About South Florida Intervention
Freedom from Addiction
In 2004, I reached the point of losing everything including my wife and two-year-old daughter. I had become hopelessly addicted to prescription drugs and had taken to drinking every night to come down from being high. I was a hundred pounds overweight as a result of also being a food addict and compulsive binge eater. I was fired from my job as a commercial real estate broker for under performance and absenteeism. Everything I had was slipping away - my car was repossessed in the middle of the night and my emotional state was a consistent feeling of simmering depression and hopelessness.
By the time I was admitted in the rehab, my wife had gone through an exhausting two years of trying to fix me. Our marriage had been all but destroyed by my poor choices and acting out. I did things under the influence of drugs and alcohol I would not do sober. She had already consulted a divorce attorney and had completely given up on our relationship. It was on my daughter’s second birthday when my wife had finally had enough.
She called my parents to inform them of my drug addiction and my lack of contribution to the families economic upkeep. Upon the advice of a family friend who was familiar with drug addiction, my parents offered me the opportunity to go to a rehab center or face the consequences of my behavior alone.
I had no choice but to accept treatment; my life had reached a dark and empty space compared to a couple of years earlier. Like many drug addicts, I knew if I continued on this path I would not see my daughter’s third birthday. I would either die of a drug overdose or end the misery myself.
When I arrived at the Betty Ford Center I had no conception of a life without drugs and alcohol. The idea that I could be restored to my former happiness felt impossible.
Once in rehab, I experienced the pain of my emotions without the ability to numb them, but also the relief of having surrendered the charade of living a double life. I struggled through my growth and sometimes saw what looked like hope. My first year of sobriety challenged me to find new solutions to old problems.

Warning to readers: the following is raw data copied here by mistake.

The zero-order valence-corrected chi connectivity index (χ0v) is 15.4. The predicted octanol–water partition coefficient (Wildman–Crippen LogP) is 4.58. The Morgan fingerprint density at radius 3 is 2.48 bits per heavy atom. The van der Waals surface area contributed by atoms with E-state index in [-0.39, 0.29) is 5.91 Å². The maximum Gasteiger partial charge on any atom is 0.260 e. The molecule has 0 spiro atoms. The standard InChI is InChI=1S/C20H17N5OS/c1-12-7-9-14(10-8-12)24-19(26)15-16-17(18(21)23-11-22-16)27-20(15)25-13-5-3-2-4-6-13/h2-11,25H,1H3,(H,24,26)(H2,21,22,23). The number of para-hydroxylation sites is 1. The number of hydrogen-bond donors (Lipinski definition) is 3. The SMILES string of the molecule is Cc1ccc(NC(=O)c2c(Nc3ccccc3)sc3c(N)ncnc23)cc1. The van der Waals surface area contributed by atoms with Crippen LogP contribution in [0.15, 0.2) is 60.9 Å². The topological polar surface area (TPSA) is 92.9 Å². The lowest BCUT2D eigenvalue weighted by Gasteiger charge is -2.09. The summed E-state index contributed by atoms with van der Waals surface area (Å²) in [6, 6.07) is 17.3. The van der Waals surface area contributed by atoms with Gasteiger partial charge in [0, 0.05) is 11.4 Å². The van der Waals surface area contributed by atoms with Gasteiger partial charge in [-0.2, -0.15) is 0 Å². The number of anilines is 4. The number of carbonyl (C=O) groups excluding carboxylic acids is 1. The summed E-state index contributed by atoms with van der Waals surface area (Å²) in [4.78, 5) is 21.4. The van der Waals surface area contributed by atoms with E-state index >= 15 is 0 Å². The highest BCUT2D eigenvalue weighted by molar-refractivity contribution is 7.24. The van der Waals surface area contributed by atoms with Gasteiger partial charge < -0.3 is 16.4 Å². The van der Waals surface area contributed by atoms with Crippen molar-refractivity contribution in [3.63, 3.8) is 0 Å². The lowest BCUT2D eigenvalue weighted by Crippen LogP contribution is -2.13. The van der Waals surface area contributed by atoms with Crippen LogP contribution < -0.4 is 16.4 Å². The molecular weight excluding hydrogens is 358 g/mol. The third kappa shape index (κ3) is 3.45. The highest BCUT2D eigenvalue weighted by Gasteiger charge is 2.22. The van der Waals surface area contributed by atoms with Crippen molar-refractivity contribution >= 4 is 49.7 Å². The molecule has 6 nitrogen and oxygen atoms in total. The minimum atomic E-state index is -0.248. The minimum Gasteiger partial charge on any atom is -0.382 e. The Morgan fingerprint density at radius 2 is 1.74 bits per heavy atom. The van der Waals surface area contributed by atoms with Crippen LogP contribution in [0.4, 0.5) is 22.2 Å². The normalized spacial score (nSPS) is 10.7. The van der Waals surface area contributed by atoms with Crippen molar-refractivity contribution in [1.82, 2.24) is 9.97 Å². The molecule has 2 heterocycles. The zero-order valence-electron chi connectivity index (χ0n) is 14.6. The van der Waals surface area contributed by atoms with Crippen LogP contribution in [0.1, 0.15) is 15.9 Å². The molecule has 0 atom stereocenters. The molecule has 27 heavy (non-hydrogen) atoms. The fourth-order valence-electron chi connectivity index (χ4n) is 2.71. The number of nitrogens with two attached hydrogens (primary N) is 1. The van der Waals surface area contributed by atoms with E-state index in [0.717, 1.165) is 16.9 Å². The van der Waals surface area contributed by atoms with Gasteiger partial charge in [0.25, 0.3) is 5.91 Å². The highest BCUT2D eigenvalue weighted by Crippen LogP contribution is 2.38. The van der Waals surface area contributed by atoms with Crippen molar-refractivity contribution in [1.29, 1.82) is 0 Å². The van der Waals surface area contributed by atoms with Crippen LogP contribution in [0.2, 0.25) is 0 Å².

Attending Alcoholics Anonymous and Overeaters Anonymous meetings provided the necessary support I required to stay sober and get well. By the time I celebrated my first year sober, my life bared little resemblance to the person I was just twelve months earlier. I was seventy-five pounds lighter and better yet I felt happy.
Marc Kantor CIP
Sober since November 2004
Addiction Interventionist and Consultant
Capitol Intervention was founded in 2014 by Marc Kantor following a sixteen-year career in commercial real estate in Washington, D.C. In 2015 he received the designation of Certified Intervention Professional (CIP), has served on the national boards of Active Minds and CrisisLink, and has been trained in crisis and suicide prevention. In 2018, Marc Kantor created South Florida Intervention and resides in Boca Raton with his wife of over 20 years and their teenage daughter.
Marc Kantor's Personal Biography
Marc Kantor was raised on Long Island and graduated from John F. Kennedy High School in Plainview, New York. He attended college at American University in Washington, D.C. where he lived for 22 years practicing commercial real estate. He completed in-patient treatment in 2004 for drug addiction and alcoholism at the Betty Ford Center in Palm Springs, California.
During his career in commercial real estate, Marc completed over ten million square feet of transactions for multinational corporations, the U.S. Government, and major real estate developers. He achieved recognition on several occasions as the Top Producer, Top Business Development Professional, and for the Largest Transaction.
Kelly Densmore's Personal Biography
Kelly began her career as a parent coach in 2011 and has since helped hundreds of mothers and fathers navigate the emotional roller coaster of having a child in treatment or active addiction.
Having watched her son struggle to get sober has given Kelly the experience and empathy it requires to support other parents who are going through similar challenges. Some of Kelly's key lessons include teaching parents to create and keep good boundaries, make informed decisions, and end the ongoing cycle of codependency and enabling.
Kelly has worked closely with community stakeholders and political leaders to further educate the public about the realities of addiction and recovery.